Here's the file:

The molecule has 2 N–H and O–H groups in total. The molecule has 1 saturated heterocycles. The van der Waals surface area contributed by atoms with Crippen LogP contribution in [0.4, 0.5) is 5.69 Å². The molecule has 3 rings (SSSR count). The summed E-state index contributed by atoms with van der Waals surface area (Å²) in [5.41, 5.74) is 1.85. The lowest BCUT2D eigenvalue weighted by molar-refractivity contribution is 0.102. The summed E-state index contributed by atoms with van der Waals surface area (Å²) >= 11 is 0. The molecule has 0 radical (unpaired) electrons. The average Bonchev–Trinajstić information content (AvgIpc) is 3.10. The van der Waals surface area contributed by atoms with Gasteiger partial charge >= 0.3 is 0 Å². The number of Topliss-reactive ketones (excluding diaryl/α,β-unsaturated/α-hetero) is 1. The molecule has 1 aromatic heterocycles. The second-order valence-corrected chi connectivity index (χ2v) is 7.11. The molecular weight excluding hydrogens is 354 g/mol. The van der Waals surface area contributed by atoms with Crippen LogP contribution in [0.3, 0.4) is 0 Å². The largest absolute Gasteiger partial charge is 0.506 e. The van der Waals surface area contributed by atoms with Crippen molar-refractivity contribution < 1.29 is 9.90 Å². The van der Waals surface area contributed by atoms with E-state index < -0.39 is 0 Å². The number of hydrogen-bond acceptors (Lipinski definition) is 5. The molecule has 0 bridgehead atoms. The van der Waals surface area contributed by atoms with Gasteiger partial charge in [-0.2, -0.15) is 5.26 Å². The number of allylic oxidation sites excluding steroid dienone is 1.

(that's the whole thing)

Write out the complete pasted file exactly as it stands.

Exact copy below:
The molecule has 2 N–H and O–H groups in total. The molecule has 1 saturated heterocycles. The van der Waals surface area contributed by atoms with Crippen LogP contribution in [0.4, 0.5) is 5.69 Å². The molecule has 3 rings (SSSR count). The summed E-state index contributed by atoms with van der Waals surface area (Å²) in [5.41, 5.74) is 1.85. The lowest BCUT2D eigenvalue weighted by molar-refractivity contribution is 0.102. The summed E-state index contributed by atoms with van der Waals surface area (Å²) >= 11 is 0. The molecule has 0 radical (unpaired) electrons. The average Bonchev–Trinajstić information content (AvgIpc) is 3.10. The van der Waals surface area contributed by atoms with Gasteiger partial charge >= 0.3 is 0 Å². The number of Topliss-reactive ketones (excluding diaryl/α,β-unsaturated/α-hetero) is 1. The molecule has 1 aromatic heterocycles. The second-order valence-corrected chi connectivity index (χ2v) is 7.11. The molecular weight excluding hydrogens is 354 g/mol. The van der Waals surface area contributed by atoms with Crippen LogP contribution in [0.3, 0.4) is 0 Å². The largest absolute Gasteiger partial charge is 0.506 e. The van der Waals surface area contributed by atoms with Crippen molar-refractivity contribution < 1.29 is 9.90 Å². The van der Waals surface area contributed by atoms with E-state index < -0.39 is 0 Å². The number of hydrogen-bond acceptors (Lipinski definition) is 5. The molecule has 0 bridgehead atoms. The van der Waals surface area contributed by atoms with Gasteiger partial charge in [-0.2, -0.15) is 5.26 Å². The number of allylic oxidation sites excluding steroid dienone is 1.